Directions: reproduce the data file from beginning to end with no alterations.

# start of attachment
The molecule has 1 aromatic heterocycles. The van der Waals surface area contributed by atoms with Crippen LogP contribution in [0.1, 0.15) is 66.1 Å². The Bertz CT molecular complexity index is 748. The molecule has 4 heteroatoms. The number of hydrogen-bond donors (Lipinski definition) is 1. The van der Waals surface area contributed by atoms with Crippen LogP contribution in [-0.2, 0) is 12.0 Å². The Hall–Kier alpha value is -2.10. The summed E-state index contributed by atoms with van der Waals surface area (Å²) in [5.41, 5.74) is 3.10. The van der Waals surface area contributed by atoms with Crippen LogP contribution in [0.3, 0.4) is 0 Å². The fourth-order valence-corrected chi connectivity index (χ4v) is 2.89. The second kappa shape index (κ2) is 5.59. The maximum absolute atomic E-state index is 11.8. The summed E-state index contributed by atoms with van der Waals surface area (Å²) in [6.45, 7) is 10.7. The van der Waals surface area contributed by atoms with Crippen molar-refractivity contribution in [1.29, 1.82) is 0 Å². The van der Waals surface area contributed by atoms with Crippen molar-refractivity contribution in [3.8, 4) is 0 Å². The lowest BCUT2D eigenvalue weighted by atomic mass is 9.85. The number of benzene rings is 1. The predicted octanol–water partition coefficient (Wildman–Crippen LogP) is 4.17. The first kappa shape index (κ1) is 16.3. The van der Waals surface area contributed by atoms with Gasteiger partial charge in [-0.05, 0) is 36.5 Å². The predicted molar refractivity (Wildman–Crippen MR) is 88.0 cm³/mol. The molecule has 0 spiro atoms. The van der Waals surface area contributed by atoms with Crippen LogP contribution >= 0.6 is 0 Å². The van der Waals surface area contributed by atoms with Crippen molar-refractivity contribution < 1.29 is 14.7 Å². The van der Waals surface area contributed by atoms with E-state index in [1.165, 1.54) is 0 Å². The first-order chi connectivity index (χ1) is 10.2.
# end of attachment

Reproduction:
The molecule has 1 aromatic heterocycles. The van der Waals surface area contributed by atoms with Crippen LogP contribution in [0.1, 0.15) is 66.1 Å². The Bertz CT molecular complexity index is 748. The molecule has 4 heteroatoms. The number of hydrogen-bond donors (Lipinski definition) is 1. The van der Waals surface area contributed by atoms with Crippen LogP contribution in [-0.2, 0) is 12.0 Å². The Hall–Kier alpha value is -2.10. The summed E-state index contributed by atoms with van der Waals surface area (Å²) in [5.41, 5.74) is 3.10. The van der Waals surface area contributed by atoms with Crippen LogP contribution in [0.3, 0.4) is 0 Å². The fourth-order valence-corrected chi connectivity index (χ4v) is 2.89. The second kappa shape index (κ2) is 5.59. The maximum absolute atomic E-state index is 11.8. The summed E-state index contributed by atoms with van der Waals surface area (Å²) in [6.45, 7) is 10.7. The van der Waals surface area contributed by atoms with Crippen molar-refractivity contribution in [1.29, 1.82) is 0 Å². The van der Waals surface area contributed by atoms with Crippen molar-refractivity contribution in [3.8, 4) is 0 Å². The lowest BCUT2D eigenvalue weighted by atomic mass is 9.85. The number of benzene rings is 1. The predicted octanol–water partition coefficient (Wildman–Crippen LogP) is 4.17. The first kappa shape index (κ1) is 16.3. The van der Waals surface area contributed by atoms with Gasteiger partial charge in [-0.05, 0) is 36.5 Å². The predicted molar refractivity (Wildman–Crippen MR) is 88.0 cm³/mol. The molecule has 0 spiro atoms. The van der Waals surface area contributed by atoms with Crippen LogP contribution >= 0.6 is 0 Å². The van der Waals surface area contributed by atoms with Crippen molar-refractivity contribution < 1.29 is 14.7 Å². The van der Waals surface area contributed by atoms with E-state index in [1.165, 1.54) is 0 Å². The first-order chi connectivity index (χ1) is 10.2.